Once Upon a Time, I Ran a Marathon

I’m not sure if I’ve ever told my marathon story here. My story was posted on Legally Fit back in September, but I thought I’d share it here as well. Forgive me if you’ve read this before!

Once upon a time, I ran a marathon. Specifically, in March of 2007. I’d gotten into running two years prior and had completed two half-marathons and several shorter distance races. Before I discovered healthy living blogs, I discovered running blogs. A lot of these runners were training for marathons and the idea appealed to me. For some reason, I even though training for one was somewhat glamourous. (Later, I found out that there is nothing glamourous about being tired and hungry all the time and losing toenails.)

The idea bounced around in my head for a while. Atlanta has the Atlanta Marathon which is on Thanksgiving. I knew that I didn’t want to do that one because I usually go home to Maryland to visit my family. I also didn’t want to travel for a race either. Enter the Inaugural ING Georgia Marathon. To my delight, I realized that Atlanta decided to have another marathon, this time in the spring. My mind was made. I signed up.

I followed a Hal Higdon novice marathon training plan. Looking back, if I had done it over, I would have joined a group of some sort. 20 mile training runs on your own are pretty lonesome. But I did it. I followed the training plan the best I could and before I knew it, it was race week.

The race was in the end of March. I’d been training all winter. In the cold. (I might have a different definition of cold as you do, living in the South, but point was, I trained in wintertime.) Like any racer does, I became obsessed with weather.com the week of my race. And do you know what the high temperature was supposed to be on marathon day? 90. After training in 50 degree temps, I had to run the longest distance of my life in a freak heat wave.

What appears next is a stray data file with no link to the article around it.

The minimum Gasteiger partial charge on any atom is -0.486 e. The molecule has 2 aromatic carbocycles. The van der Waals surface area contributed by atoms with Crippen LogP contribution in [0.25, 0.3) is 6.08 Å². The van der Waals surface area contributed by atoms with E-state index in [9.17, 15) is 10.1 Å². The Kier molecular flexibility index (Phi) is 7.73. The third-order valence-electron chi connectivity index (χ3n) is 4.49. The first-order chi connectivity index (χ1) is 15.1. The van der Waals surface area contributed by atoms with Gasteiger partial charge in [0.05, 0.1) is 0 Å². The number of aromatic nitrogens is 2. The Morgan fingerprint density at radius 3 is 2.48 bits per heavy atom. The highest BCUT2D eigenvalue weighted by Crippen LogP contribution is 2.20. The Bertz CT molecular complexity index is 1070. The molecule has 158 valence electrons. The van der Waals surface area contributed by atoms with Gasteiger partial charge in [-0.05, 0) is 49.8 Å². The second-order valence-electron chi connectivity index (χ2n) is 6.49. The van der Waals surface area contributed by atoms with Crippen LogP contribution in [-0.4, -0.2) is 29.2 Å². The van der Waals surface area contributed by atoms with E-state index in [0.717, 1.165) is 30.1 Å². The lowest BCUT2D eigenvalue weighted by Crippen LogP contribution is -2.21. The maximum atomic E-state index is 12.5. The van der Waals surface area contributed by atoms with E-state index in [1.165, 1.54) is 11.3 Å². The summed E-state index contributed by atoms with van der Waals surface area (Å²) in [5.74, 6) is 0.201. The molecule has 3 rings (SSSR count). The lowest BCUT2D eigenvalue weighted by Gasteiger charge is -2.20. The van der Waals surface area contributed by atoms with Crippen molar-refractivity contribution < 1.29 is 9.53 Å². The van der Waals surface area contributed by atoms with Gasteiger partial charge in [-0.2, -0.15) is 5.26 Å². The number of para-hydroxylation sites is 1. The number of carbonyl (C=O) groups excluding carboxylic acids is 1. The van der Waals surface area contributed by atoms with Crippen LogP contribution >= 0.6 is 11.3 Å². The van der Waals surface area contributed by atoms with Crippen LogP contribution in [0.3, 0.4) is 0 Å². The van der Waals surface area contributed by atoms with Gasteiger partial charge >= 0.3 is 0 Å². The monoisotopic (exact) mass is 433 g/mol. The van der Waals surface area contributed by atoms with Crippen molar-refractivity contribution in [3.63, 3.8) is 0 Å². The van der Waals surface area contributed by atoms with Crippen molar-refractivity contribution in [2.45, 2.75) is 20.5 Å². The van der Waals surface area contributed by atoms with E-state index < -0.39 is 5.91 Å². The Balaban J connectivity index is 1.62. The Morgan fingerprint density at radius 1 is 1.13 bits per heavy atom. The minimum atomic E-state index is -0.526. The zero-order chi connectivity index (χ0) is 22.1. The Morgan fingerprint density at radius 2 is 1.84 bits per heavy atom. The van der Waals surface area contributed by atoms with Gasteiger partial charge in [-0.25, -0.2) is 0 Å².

The race started out fine. The first hiccup was around Mile 6. There were “Powerade ahead” signs but no powerade ahead. My mother and one of my friends were supposed to be standing at mile 9. Fortunately, they were and they gave me a cold water bottle which I drank from and handed back. I was still doing fine at this point. After I left them, they agreed to meet me at Mile 11. It had started to get warmer out and at Mile 11, they insisted that I run holding the water bottle. I didn’t especially want to run 15 more miles with a water bottle in hand, but I did and looking back, I’m very glad.

I was fine until about Mile 16. The temps had gotten into the high 80s by that point and I was definitely feeling it. Around Mile 19, I started to alternate walking and running. My mom and some friends were standing at Mile 22 and after what felt like an eternity, I got to them. Later, my mom told me that I did not look good when I got there. I’d been filling up my plastic water bottle any chance that I could, but the heat was pretty unbearable. Maybe if I’d trained in the summer, I’d of been okay, but I trained during the winter and this was March!

My attempt to run pretty much dwindled at Mile 22. I tried to shuffle along, but my pace rapidly decreased into a walk. To make matters worse, I could feel one of my toenails falling off. My mom and more friends were at Mile 24. Just two more miles. Sounds like nothing but at that point, I was seriously considering giving up. My friend Erin made me continue on and encouraged me to finish the race running. She ran the last two miles with me. She was wearing flip flops which gives you an indication of just how slowly I was running.

That finish sign was the best thing I’d ever seen in my life. Only instead of happiness, all I felt was disappointment. I’m not a fast runner by any means and I’d sort of expected to finish the race in around 5-5:30 hours. Nope. Not even close. The marathon took me 6.5 hours. After we went home, I got really sick. Probably some sort of heat exhaustion or dehydration. I couldn’t stop throwing up and just felt awful. My mom went home the next day and that was it, the marathon was over. Months of training went into these few hours and I’d run a crappy race.

Going into it, I was hoping that I’d catch the marathon bug. I was hoping that it would be one of the best accomplishments of my life. But it wasn’t. It took me a long time to get over my disappointment with my time and how the race went in general. It took a long time to realize that so many factors were at play that contributed to it. The heat was unbearable, the course was hilly but, plus this being the inaugural race, they weren’t prepared. They ran out of powerade almost immediately and water shortly after.